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OPINION - Boeing Emails Explain Nothing


Where were the acerbic, scathing employees when MCAS was designed?

A Boeing 737 MAX in Renton, Wash., Dec. 16, 2019. PHOTO: LINDSEY WASSON/REUTERS
The latest crop of Boeing emails is a torment to the company in its struggle to get the 737 MAX into the air, but a secret that should not be a secret is that all of corporate America, not just Boeing, lives these days by employing creative, freethinking people who spout off acerbically, critically and colorfully in electronic messages.

Think of the Sony emails leaked by presumed North Korean hackers. My own corporate overlords in the media business have lived in this world longer than most. When a General Mills executive was hired to cut costs at the Los Angeles Times in 1995, the newsroom immediately dubbed him the “cereal killer.” The executive was philosophical. After all, his new company employed too many sardonic, highly verbal people to expect anything else.

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Boeing Orders Fall to 16-Year Low

Aerospace giant’s deliveries also slump to 380 jets, the lowest since 2005

Boeing Co. said deliveries and new orders for its jetliners hit their lowest point in more than a decade as the global grounding of the 737 MAX undermined the aerospace giant’s business.

The U.S. plane maker in 2019 handed over 380 aircraft, including military versions of its jetliners, a 14-year-low that compares with a record 863 deliveries by European rival Airbus SE. Boeing delivered 806 planes in 2018, a high for the company.

The Chicago-based company last year brought in new orders for 246 commercial jets of all types, its lowest tally before cancellations and model swaps since 2003.

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Iran’s Plane Shootdown Sparks Anger at Home

Iran’s admission that its armed forces shot down a Ukrainian passenger airliner appeared intended to salvage its credibility at a time of heightened international tension and domestic unrest. Instead, it triggered quick anger from Iranians aimed at the country’s leadership.

Security forces in Tehran fired tear gas to disperse hundreds of people who took to the streets in protest against the military, which on Saturday acknowledged shooting down the Ukraine International Airlines Boeing 737-800 by mistake.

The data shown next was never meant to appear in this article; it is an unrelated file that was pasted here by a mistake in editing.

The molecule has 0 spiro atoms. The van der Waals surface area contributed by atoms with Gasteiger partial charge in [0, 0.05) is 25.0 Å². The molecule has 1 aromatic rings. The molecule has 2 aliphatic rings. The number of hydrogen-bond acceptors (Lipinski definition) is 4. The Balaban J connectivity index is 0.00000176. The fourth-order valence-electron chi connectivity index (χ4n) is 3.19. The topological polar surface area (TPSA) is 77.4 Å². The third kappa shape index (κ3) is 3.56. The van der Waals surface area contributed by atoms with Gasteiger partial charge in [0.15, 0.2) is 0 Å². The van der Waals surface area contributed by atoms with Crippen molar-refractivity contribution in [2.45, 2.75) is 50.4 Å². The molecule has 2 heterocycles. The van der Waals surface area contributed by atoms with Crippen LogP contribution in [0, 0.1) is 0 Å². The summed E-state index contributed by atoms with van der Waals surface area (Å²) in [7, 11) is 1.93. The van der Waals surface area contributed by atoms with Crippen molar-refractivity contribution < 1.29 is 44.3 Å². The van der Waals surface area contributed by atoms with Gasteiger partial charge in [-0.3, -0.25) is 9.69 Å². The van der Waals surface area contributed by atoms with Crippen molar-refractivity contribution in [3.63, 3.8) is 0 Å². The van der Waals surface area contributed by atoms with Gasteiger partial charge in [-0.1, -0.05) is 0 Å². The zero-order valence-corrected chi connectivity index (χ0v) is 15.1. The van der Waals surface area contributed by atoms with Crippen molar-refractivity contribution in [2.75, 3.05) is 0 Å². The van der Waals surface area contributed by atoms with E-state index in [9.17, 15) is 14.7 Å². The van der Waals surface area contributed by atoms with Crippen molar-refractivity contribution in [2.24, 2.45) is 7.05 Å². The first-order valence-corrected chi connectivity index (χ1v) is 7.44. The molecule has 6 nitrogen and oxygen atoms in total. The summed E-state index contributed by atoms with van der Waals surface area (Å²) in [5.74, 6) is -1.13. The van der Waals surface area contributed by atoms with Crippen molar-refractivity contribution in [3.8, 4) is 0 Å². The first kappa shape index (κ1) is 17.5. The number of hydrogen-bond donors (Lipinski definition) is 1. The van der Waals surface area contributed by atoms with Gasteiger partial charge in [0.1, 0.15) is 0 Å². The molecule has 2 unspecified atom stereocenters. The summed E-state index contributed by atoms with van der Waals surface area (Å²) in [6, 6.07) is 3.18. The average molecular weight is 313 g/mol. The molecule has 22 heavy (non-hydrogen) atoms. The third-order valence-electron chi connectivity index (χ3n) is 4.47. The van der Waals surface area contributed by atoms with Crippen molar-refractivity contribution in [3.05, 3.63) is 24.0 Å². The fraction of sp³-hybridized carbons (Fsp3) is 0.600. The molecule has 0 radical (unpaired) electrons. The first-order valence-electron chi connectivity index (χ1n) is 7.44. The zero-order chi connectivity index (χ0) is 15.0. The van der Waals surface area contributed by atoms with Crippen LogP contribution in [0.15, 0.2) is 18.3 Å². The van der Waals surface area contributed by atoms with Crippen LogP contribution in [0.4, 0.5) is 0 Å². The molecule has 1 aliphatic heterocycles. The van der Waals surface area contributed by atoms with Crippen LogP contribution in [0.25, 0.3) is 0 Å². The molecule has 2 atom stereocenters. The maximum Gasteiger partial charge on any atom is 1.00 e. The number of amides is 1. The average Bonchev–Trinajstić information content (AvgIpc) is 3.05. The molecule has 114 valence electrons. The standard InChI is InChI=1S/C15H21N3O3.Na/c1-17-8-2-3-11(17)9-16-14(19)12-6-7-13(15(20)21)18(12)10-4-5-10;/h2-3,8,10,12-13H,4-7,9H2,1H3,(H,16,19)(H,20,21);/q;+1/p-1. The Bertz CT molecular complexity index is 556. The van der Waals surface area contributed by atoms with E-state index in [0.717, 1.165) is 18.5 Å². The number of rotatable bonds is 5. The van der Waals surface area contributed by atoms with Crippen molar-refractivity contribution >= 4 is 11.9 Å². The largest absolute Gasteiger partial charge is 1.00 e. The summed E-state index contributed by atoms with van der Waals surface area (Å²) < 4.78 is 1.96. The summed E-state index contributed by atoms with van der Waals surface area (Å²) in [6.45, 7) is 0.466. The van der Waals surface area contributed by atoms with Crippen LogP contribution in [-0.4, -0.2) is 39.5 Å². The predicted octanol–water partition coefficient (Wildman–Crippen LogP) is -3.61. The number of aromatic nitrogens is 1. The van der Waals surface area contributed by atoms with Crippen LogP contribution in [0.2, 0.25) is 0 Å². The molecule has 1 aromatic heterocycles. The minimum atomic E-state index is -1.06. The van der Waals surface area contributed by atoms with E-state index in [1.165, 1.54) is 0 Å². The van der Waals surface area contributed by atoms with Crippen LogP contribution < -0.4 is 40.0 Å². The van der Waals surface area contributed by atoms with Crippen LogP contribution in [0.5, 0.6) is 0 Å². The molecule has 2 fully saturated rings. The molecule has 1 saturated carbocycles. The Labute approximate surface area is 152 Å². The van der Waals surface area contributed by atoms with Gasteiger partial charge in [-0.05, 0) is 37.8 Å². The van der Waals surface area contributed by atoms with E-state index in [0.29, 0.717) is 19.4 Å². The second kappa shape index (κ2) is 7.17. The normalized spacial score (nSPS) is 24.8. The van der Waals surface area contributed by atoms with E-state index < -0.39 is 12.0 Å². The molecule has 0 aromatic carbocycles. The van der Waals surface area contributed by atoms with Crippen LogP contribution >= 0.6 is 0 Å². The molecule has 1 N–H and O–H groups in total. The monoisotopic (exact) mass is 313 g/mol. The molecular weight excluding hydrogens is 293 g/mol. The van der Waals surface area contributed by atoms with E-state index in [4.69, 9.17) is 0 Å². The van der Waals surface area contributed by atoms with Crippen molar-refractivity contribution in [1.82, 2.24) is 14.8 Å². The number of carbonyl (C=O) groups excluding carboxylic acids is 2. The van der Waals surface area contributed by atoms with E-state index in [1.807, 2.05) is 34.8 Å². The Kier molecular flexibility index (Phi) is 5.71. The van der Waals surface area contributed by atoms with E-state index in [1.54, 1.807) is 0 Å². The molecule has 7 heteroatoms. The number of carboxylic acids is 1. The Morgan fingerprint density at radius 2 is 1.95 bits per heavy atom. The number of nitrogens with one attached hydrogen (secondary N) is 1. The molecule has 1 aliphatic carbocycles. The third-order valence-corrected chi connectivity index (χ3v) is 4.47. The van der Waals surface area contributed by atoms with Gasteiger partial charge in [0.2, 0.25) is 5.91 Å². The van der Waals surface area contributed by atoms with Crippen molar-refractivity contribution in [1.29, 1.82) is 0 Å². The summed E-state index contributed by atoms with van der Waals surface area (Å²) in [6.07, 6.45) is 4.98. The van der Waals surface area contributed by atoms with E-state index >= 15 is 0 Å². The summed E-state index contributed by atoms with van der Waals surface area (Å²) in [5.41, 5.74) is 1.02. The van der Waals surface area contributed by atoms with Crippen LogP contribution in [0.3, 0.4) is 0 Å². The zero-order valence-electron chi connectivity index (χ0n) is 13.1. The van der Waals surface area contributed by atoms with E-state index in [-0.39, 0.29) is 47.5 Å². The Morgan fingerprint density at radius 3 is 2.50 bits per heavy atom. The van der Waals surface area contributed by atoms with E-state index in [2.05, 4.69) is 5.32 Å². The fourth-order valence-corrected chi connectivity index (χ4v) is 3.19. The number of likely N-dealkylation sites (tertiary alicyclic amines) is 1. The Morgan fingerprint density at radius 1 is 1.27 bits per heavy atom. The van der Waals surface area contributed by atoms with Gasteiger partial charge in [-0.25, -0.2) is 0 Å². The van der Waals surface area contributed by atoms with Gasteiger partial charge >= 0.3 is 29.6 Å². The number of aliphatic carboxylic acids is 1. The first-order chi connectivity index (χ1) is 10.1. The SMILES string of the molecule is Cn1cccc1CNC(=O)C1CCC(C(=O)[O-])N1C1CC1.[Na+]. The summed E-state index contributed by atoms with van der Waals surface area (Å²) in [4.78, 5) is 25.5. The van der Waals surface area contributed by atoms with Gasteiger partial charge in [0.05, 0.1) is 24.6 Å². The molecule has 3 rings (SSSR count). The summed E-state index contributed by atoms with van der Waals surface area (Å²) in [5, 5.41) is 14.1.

Some Iranians blamed their leadership for incompetence and for lying during the first three days after the crash when it denied Western claims the plane had been hit by an Iranian missile, killing 176 people. Hundreds gathered outside Amirkabir University of Technology in the capital, where some young men tore down posters of Qassem Soleimani, the prominent general who was killed in a U.S. drone strike in Baghdad last week and mourned as a national hero.

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Airplanes Can’t Outfly Their Carbon Emissions

There is no easy way out of “flight shame.”

Swedish climate activist Greta Thunberg’s warnings against air travel seem to be having an effect, particularly in Europe. In a recent survey by Swiss bank UBS, 21% of respondents in the U.S., the U.K., Germany and France said they had cut back on flying this year. Perhaps more importantly, lawmakers are listening: Starting next year, France will impose a tax on outbound flight tickets.

Airlines are looking for ways to clean themselves up. Last week, U.K. budget carrier EasyJet said it would become the first major airline to operate with net-zero carbon dioxide emissions by buying carbon offsets. British Airways -owner IAG recently said it was on its own path toward carbon neutrality in 2050.

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